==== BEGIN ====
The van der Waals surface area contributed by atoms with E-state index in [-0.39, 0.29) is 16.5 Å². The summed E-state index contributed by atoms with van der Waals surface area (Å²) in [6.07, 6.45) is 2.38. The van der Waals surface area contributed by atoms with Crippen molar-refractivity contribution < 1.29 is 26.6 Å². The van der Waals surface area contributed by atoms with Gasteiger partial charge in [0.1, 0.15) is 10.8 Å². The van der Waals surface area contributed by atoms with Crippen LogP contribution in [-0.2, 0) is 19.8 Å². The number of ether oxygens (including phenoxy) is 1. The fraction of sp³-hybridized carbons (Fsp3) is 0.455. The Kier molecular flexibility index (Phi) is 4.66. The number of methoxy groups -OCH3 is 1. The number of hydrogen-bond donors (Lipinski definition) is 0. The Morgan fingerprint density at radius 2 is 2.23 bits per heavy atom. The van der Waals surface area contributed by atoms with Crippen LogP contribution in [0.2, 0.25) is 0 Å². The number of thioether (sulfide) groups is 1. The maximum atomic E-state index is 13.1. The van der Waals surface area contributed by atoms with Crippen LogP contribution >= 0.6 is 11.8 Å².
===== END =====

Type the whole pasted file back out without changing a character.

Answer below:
The van der Waals surface area contributed by atoms with E-state index in [-0.39, 0.29) is 16.5 Å². The summed E-state index contributed by atoms with van der Waals surface area (Å²) in [6.07, 6.45) is 2.38. The van der Waals surface area contributed by atoms with Crippen molar-refractivity contribution < 1.29 is 26.6 Å². The van der Waals surface area contributed by atoms with Gasteiger partial charge in [0.1, 0.15) is 10.8 Å². The van der Waals surface area contributed by atoms with Crippen LogP contribution in [-0.2, 0) is 19.8 Å². The number of ether oxygens (including phenoxy) is 1. The fraction of sp³-hybridized carbons (Fsp3) is 0.455. The Kier molecular flexibility index (Phi) is 4.66. The number of methoxy groups -OCH3 is 1. The number of hydrogen-bond donors (Lipinski definition) is 0. The Morgan fingerprint density at radius 2 is 2.23 bits per heavy atom. The van der Waals surface area contributed by atoms with Crippen LogP contribution in [0.2, 0.25) is 0 Å². The number of thioether (sulfide) groups is 1. The maximum atomic E-state index is 13.1. The van der Waals surface area contributed by atoms with Crippen LogP contribution >= 0.6 is 11.8 Å².